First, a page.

Take little girls, for example. Before the world swallows them up, and spits them back out into the world of adolescence, they are vivacious, joyful, spirited, and confident. I watched my niece stand around in her bathing suit recently, little belly jutting out, dripping a popsicle gleefully down her face and arms, and I was jealous. I was actually jealous of the fact that she has no concept of being painfully conscious of her body, her visibility, the eyes of others following those rivulets of melted popsicle as they trickle down her chin. That, is freedom. Not automatically trying to shrink herself into invisibility, wondering what people are thinking about her belly, her legs, the fact that she’s eating for pleasure. That’s all going to erode, though; in 3, 4, 5 years, she’ll start to doubt herself, her body, her voice. She’ll start to be sorry.

And think about all of the apologizing we do to ourselves-the way we might lament speaking “out of turn” at work, or how we hunch over, wearing dark colors and high necklines, because we feel like our breasts are too big, a liability for own safety, and for being taken seriously. Or, my personal favorite-gathering the courage to ask for what you want…and then immediately following that up with “Is that OK? Sorry to ask, but…”.

This article helped me to better evaluate the things I’m apologizing for, overtly or otherwise. And I needed it, because this age of 33, this journey into what I consider true adulthood after the extended adolescence of our twenties, is a beautiful thing. I’m becoming so much more comfortable with who I am, what I represent, and the things and people I value. So, no…I’m not sorry for my body, or my desire to be by myself at times, or my political bent, or for making jokes that “women shouldn’t make”. I’m not sorry for a million things. Those things make me who I am, and I happen to think that I am pretty fucking awesome. I do, however, apologize if you find issue with that. That, is a genuine apology.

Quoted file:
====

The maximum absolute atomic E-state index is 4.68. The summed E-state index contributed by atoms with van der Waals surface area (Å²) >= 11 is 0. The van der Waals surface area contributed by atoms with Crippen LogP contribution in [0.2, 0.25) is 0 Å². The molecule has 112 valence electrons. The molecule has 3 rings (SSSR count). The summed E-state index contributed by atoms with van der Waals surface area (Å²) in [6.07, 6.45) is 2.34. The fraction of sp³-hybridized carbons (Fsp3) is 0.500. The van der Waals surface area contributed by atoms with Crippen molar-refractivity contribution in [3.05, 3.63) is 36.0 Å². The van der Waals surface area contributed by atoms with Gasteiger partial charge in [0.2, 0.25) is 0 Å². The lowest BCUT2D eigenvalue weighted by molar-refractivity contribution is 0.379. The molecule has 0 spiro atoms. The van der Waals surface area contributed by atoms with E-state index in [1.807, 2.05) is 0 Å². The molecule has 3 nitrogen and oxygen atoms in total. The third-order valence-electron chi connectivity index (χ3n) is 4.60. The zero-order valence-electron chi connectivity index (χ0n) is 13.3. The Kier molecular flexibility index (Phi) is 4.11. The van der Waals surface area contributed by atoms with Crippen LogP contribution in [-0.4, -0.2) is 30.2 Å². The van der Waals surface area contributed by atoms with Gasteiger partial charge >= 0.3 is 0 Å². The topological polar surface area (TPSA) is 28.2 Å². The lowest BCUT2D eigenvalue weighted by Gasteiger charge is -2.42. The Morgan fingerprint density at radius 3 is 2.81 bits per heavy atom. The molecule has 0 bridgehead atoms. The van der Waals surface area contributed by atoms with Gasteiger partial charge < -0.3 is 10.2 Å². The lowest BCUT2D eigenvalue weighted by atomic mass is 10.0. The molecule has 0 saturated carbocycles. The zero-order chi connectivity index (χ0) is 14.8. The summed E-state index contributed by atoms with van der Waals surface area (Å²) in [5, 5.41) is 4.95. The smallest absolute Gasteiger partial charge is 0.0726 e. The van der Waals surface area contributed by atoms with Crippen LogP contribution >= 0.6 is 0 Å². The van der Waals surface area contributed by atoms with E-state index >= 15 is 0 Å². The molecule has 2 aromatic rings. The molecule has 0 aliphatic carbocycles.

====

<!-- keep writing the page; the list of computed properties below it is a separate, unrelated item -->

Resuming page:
Tell me ladies (and you boys, too, if you’re so inclined)-what are you ready to stop apologizing for?

Full-On Mom Jeans.

That’s the nickname I’ve given myself-Mom Jeans. Alas, I have become that asshole that I have always hated-posting a million photos of my baby on IG/FB (that no one ultimately cares about, I know this; I mostly didn’t care about your baby, either), posting inane status updates about my lack of sleep/loss of independence/back pain/baby screaminess, and commiserating with other moms about the glamorous life of parenthood. It’s annoying, and here is where I issue my blanket apology-I’m sorry. I will also not stop, so it might be a good idea to remove me from any social media feeds or defriend me altogether. Maybe block my phone number too, if I’m texting you unwanted photos. But it’s a baby! In tiny shorts!

Even more startling are my behaviors in private-perpetually tiptoeing around the house, squealing D’s name over and over again so I can get through a shower without him losing his shit (this only works 14% of the time), singing every ridiculous made up song I can conjure off the top of my head, and putting more thought into his outfits in the morning, than my own. Oh, my eating habits? That consists of anything I can grab with one hand, and stuff into my mouth, like a raccoon. This runs the gamut from healthy (apple) to disgusting (finger swipe of peanut butter). I know this is normal, and I don’t hate it. It’s just..shocking, sometimes.